Marine sands highly saturated with gas hydrates are potential energy resources, likely forming from methane dissolved in pore water. Laboratory fabrication of gas hydrate-bearing sands formed from dissolved-phase methane usually requires 1–2 months to attain the high hydrate saturations characteristic of naturally occurring energy resource targets. A series of gas hydrate formation tests, in which methane-supersaturated water circulates through 100, 240, and 200,000 cm3 vessels containing glass beads or unconsolidated sand, show that the rate-limiting step is dissolving gaseous-phase methane into the circulating water to form methane-supersaturated fluid. This implies that laboratory and natural hydrate formation rates are primarily limited by methane availability. Developing effective techniques for dissolving gaseous methane into water will increase formation rates above our observed (1 ± 0.5) × 10−7 mol of methane consumed for hydrate formation per minute per cubic centimeter of pore space, which corresponds to a hydrate saturation increase of 2 ± 1% per day, regardless of specimen size.
 Though hydrate-bearing sands contain only ~10% of the world's gas hydrates [Collett et al., 2009], their high hydrate saturations and methane concentrations have made them energy resource targets, with notable marine resource studies in the Nankai Trough offshore Japan [Fujii et al., 2008; Yamamoto et al., 2012] and northern Gulf of Mexico [Boswell et al., 2012; Frye, 2008]. Forming methane hydrate-bearing sands and measuring their mechanical properties in the laboratory is important for developing safe, effective procedures for extracting methane as a resource.
 Gas hydrates generally form from biogenic methane [Collett et al., 2009], and as reviewed by Waite et al. , this methane, usually dissolved in pore water, cools as it migrates up through the sediment. In the presence of hydrate, cool water cannot hold as much methane as warm water, and this excess dissolved methane can be used to form added hydrate. We seek to duplicate this dissolved-phase hydrate formation process when characterizing gas hydrates in marine sands because acoustic, electrical, and nuclear magnetic resonance analyses suggest gas hydrates forming in this fashion are load bearing, strengthening sediment less effectively than when hydrates form in the presence of excess gaseous methane and can cement sand grains together (reviewed in Waite et al. ).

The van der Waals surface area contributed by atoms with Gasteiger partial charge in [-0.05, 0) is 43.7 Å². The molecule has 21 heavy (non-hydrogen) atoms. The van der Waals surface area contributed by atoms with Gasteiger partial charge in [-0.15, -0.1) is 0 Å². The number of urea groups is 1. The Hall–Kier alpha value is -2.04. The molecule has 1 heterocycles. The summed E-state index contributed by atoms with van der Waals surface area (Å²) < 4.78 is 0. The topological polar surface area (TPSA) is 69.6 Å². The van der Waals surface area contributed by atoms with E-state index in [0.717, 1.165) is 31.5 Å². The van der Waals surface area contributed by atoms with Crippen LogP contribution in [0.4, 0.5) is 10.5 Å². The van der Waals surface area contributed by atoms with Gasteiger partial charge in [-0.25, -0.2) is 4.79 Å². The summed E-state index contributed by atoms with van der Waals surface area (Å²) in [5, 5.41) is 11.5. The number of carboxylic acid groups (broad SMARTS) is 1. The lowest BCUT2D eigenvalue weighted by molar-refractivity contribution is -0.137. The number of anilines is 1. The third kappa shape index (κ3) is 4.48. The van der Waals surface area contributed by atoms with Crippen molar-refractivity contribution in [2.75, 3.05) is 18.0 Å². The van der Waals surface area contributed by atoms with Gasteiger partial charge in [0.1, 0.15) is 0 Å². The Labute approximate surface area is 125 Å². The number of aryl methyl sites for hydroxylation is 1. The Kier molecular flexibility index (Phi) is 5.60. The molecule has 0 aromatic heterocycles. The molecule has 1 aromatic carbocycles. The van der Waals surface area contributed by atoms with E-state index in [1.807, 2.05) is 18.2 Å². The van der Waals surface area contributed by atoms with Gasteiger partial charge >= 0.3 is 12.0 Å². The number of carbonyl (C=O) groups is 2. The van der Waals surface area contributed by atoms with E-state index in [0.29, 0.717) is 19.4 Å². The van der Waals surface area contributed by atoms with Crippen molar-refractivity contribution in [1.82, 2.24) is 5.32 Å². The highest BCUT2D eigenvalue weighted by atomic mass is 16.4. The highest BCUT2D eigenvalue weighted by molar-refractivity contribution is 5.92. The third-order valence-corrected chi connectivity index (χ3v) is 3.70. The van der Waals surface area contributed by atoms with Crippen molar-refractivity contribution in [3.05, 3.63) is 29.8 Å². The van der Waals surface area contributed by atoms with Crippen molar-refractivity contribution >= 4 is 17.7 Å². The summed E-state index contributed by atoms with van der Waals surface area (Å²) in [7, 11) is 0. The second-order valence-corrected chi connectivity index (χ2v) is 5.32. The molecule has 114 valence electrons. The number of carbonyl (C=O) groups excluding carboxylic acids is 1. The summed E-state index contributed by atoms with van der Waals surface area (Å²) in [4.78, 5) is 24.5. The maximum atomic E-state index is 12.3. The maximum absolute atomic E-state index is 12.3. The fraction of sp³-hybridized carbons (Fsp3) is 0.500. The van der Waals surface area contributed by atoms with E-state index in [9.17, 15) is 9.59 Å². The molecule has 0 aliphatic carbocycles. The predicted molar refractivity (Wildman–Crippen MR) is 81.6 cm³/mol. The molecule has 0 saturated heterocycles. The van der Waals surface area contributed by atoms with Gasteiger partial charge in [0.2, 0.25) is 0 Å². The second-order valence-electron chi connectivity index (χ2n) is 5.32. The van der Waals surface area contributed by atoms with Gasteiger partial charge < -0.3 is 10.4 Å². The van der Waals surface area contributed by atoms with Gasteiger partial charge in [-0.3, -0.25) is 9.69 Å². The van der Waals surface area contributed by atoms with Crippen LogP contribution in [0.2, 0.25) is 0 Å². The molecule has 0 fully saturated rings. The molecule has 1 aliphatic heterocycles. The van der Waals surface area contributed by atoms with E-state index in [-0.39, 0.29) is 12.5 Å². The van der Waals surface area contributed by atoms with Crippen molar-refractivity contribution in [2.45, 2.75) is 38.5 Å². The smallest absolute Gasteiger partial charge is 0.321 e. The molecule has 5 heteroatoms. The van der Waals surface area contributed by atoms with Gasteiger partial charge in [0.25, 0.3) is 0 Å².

Priest et al.  demonstrate how forming hydrate in sands from gaseous methane and an excess of water produces specimens with load-bearing mechanical properties. Though relatively rapid, the technique is limited to hydrate saturations Sh < 40%. Higher hydrate saturations are essential for mimicking resource-grade hydrate-bearing sands in nature, which can have Sh as high as 60 to 90% (reviewed in Collett et al. ). It is possible to attain Sh ~ 95% by forming hydrate directly from methane dissolved in water [Spangenberg et al., 2005], though this is slower than the Priest et al.  method.
 Shortening specimen fabrication times by accelerating hydrate formation from dissolved-phase methane can improve experimental laboratory research efficiency. Here we show the rate-limiting step is dissolving gaseous methane into the water from which hydrate grows. The implication, both for laboratory systems with relatively high fluid-flow rates and elevated methane concentrations and for natural systems with relatively low fluid-flow rates and methane concentrations, is that hydrate formation is efficient enough to be limited by the methane availability. Dissolved-methane concentrations can be increased in the laboratory to increase hydrate formation rates.
2 Apparatus and Procedure